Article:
Written by an eminent Harvard Business School professor and two accomplished business historians, Changing Fortunes examines the dramatic shifts in strategy that such industrial behemoths as GE, Westinghouse, DuPont, Dow, Ford, GM, Xerox, USX, and Kodak underwent in moving from an industrial to a postindustrial economy. Based on statistical analysis of Fortune 100 industrial corporations as well as detailed historical case studies of individual companies, Changing Fortunes highlights the continuing role of the industrial corporation as supplier of essential goods and services as well as of surplus funds to feed the fast-growing and cash-hungry enterprises of the twenty-first-century economy.

The process of change that began a quarter century ago is not yet complete. Changing Fortunes will help leaders in all business sectors learn to recognize and accept the continuing necessity of change in order to embrace a promising and prosperous future.

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Product Details

  • Hardcover: 336 pages
  • Publisher: Wiley; 1 edition (April 18, 2002)
  • Language: English
  • ISBN-10: 047138481X
  • ISBN-13: 978-0471384816
  • Product Dimensions: 6.4 x 1.2 x 9.6 inches
  • Shipping Weight: 1.3 pounds
  • Average Customer Review: 5.0 out of 5 stars  See all reviews (1 customer review)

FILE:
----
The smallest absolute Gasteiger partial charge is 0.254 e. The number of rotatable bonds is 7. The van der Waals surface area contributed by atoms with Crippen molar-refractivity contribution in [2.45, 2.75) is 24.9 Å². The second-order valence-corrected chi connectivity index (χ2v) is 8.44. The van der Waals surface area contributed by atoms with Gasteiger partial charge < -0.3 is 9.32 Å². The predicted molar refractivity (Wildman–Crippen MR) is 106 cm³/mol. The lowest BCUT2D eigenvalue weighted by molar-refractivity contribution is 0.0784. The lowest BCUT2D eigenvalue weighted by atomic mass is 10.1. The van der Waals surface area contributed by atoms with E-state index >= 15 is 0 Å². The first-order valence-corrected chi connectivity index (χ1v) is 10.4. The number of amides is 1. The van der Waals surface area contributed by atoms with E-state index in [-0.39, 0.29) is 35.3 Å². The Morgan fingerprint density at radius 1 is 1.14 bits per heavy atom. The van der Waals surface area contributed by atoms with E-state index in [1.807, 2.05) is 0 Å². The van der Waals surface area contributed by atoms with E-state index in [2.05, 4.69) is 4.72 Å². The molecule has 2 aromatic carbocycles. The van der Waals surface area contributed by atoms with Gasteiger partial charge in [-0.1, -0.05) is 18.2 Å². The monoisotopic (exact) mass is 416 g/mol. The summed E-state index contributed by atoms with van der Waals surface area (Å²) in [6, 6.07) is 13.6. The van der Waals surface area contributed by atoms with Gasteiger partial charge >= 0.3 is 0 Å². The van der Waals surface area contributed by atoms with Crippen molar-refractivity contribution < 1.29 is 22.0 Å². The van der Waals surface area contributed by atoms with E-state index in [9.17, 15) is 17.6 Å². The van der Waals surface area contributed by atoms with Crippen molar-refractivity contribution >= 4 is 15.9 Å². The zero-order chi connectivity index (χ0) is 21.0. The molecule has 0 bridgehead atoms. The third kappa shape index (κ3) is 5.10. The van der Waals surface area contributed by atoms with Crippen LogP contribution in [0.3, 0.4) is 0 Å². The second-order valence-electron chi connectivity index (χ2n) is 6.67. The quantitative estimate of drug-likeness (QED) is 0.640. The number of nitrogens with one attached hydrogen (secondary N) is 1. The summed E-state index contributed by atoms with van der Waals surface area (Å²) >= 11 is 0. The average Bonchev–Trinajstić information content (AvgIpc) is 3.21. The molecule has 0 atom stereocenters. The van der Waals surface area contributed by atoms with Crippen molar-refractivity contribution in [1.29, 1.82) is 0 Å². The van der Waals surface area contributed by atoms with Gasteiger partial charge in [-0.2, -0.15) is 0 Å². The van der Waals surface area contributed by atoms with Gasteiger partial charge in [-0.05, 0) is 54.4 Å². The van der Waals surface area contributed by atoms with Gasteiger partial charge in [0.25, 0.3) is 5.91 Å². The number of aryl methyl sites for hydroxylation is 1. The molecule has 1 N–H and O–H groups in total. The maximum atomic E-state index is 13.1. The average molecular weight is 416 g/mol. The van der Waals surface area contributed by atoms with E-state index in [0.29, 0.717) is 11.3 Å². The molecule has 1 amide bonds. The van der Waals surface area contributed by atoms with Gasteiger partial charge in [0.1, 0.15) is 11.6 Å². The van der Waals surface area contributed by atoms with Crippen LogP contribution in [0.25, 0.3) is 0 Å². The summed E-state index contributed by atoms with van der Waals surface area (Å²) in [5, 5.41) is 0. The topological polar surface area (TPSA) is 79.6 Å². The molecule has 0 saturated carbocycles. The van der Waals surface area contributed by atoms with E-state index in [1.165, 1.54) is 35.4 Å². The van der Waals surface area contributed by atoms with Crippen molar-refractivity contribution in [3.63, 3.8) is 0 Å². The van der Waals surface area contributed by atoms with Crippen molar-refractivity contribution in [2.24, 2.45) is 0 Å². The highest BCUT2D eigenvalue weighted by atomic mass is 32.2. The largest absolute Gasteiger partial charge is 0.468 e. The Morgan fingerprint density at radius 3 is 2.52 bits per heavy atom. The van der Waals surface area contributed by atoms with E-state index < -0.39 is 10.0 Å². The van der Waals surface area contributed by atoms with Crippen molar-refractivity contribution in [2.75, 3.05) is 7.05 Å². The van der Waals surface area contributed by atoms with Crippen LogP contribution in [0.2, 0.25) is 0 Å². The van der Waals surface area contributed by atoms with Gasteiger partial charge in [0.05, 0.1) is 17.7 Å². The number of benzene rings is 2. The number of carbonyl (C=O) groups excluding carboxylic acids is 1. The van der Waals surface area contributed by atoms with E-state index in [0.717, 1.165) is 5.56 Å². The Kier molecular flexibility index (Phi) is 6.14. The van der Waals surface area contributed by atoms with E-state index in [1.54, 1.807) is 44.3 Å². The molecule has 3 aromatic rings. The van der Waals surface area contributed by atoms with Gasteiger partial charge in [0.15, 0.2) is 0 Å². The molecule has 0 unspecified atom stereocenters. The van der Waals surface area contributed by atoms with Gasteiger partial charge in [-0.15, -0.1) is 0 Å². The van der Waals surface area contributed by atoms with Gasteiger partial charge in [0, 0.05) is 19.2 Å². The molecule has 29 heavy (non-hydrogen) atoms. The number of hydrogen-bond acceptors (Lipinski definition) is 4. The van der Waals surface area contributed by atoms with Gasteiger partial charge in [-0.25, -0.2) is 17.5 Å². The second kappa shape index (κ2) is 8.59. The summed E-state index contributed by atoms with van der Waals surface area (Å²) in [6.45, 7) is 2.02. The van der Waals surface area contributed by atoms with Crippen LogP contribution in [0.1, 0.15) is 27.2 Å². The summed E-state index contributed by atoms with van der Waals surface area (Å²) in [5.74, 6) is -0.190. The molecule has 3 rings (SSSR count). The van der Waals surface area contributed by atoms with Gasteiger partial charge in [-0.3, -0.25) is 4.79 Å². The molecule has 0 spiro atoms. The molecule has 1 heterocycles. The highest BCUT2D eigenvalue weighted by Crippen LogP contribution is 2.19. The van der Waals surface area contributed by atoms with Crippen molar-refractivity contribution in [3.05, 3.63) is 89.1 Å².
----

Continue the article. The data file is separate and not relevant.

• Amazon Best Sellers Rank: #3,208,739 in Books (See Top 100 in Books)

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Format: Hardcover
Changing Fortunes makes a solidly researched, reasoned, and documented case that large economic institutions-manufacturing corporation in this case-have a skewed bell-shaped curve of evolution. Each curve emerges almost unnoticed out of the debris of a fading economic institution-frontier agriculture in the case of the medieval Church, religion in the case of the Enlightenment, and piecework in the case of manufacturing. It rises rapidly to previously unimaginable heights of power and prestige (as peas in a pod, cathedrals and high rises are separated only by centuries), and then begins a long decline that never quite ends in demise (Christmas and Easter are relics of paganism, not the progency of a new religion).
The reasons for the decline are varied and many, but several threads seem ever present: selfish interest replaces collective interest (American politics), accountability shifts from external to internal (American business), the network effect grows too inwardly dependent (Japan), and the life support of the whole thing-the everyday Joes and Joannes-feel more and more betrayed as they watch corruption replace commonweal. The shabby little personal deals these days between CEOs and Congressmen reminds one of the commerce in Church offices during the 14th through 16th centuries, which led to unprecedented levels of disproportion between principle and practice. The book Silent Theft by William Bollinger comes to many of these same conclusions from the commonweal-holder's point of view.
Changing Fortunes documents its case very well. It is so lucidly written that typically leaden case studies are polished into brilliance by blunt, often witty assessments of corporate goofs. No softening the blow with genial dollops of well-wishing comes from this trio.